In the Lineup with Joe Serrao of Salvage Public
A seamless homage to authentic Hawaiian surf lore blended with modern lines and clean design, Salvage Public has become one of the Aloha State’s leading fashion labels. Recently, we linked up with Joe Serrao, one of the brand’s frontmen and founders, to talk all things surf, inspiration, and his favorite era in surf culture.
When it comes to your particular influences in the surf world, where do you look for inspiration?
I really just bounce around between eras and wouldn’t say one particular time frame is more inspirational than another. From the ’60s, ’70s, 80s, and ’90s—I really love them all. I’ve always been interested in looking through old family photo albums because those are as authentic of a representation as you can get. Those types of images are what started our branding before we had dedicated photoshoots to create our own content. We would pull photos from our personal family photo albums that captured Hawai‘i’s iconic surf and beach vibe. That approach to pulling details stuck with us to this day.
What’s your earliest surf memory?
We used to surf at Sand Island a lot as kids. Definitely not a great wave and not the best scenery on the island but, my dad grew up surfing there in the ’60s, so that’s where he took us as kids. It’s uncrowded and we’d have the whole family there in the water and on the rocks. It was classic. We would just cruise, eat, and talk story on the family camcorder. I still surf there occasionally for the nostalgia of it all.
Do you remember your first wave?
I donʻt really remember my first wave but it was probably on a boogie board out Bellow’s side. We camped there every summer as kids. It really was some of the best times of my life. Just being in the water all day and staying up all night.
Can you recall your last session?
My most recent sessions at Diamond Head have been pretty typical. Windy, slight chop, but still fun to escape the current world climate for a bit.
Do you have a favorite surf spot?
Anything between Suicides and Cliffs near Diamond Head stands out to me because I can sneak a session into my routine and it’s convenient to where I live and my office. I can get a fun quick session in and still go about my day and feel productive. I’ve been longboarding more the last five-or-so years and I prefer to go backside so I’m usually looking for a right-handed wave.
Was there a particular surfer that helped influence you?
No, not really. I honestly didn’t follow much of professional surfing growing up. So it was really just my core group of friends and cousins that influenced me.
What’s a life lesson that surfing has taught you?
Surfing has taught me perspective. I’m not really out there for the competitive sport of it so much as I am to enjoy the outdoors and connect with our environment. That moment during a sunset session, when you’re immersed in the changing colors of the sky…how can you not have more perspective on life, what’s important, and how to spend your time with that happening all around you? Surfing has allowed me to enjoy and participate in that positive perspective and observation.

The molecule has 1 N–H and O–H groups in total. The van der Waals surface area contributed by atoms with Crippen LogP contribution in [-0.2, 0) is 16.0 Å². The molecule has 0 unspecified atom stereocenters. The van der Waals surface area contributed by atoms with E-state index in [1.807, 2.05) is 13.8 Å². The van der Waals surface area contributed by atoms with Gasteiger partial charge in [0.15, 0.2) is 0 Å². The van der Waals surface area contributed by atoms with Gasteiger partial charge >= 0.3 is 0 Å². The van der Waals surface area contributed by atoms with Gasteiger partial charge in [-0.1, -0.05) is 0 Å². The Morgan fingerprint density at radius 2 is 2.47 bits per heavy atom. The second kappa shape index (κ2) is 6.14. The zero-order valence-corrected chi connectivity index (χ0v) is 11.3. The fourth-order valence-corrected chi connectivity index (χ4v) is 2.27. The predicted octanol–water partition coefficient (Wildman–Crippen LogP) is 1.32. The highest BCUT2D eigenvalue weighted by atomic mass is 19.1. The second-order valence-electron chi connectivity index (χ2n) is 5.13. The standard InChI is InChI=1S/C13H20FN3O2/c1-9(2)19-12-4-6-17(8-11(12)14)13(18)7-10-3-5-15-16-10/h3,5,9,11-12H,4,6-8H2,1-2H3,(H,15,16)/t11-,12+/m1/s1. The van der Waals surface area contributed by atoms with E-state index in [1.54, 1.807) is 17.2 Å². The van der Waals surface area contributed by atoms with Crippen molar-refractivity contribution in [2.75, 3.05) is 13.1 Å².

From a design standpoint, surfing seems to be something that mainstream fashion gravitates toward every few years. But your brand, as a Hawaiian label that’s naturally rooted in surf, also leans into fashion. How delicate of a balance is it to incorporate an authentic nod to surf culture while also creating a brand that feels like it’s so much more than just surf?
Great question and that’s probably something we think about daily in our design process. It’s extremely delicate and it’s tough to portray both. We get a lot of customers that come into the store and are like “What kine brand is this?” Once they start looking around and we start talking story, that’s when the connection starts to hit home more. But it does take some time from the customer standpoint to look a little further. Since the aesthetic has design/fashion mixtures to it, it requires more attention and that’s what we want. The entire brand is a story-driven brand. It’s the reason why we made a certain piece, where we made it, the fabric selection, the naming of that item…that aspect of needed to portray something tangible. We’ve always planned to be a long-term brand so we understand the delicate balance that’s required to be authentic.
What do you see the surf scene looking like in Town in 20 years?
If you could go back to any era in surf lore and share the lineup with the locals of the day, what would it be and why did you pick that particular era?
The late ’60s and early ’70s really inspire me. When surf movies were really coming into their own. I’ve always loved the original The Endless Summer. To me, there seemed to be more adventure and discovery in that era. The energy of it felt so pure. It also seems a lot less crowded so there’s that.
Can you describe your favorite board?
Actually I’ve been riding my 9’6” longboard a lot that my buddy Toots shaped for me last year. Easy entry, reverse rocker, single fin.
If you could have any perfect lineup to just yourself and your friends for an afternoon, where would it be?
I’d have to go with Queens or Bowls. You can’t beat those two lineups when they’re firing.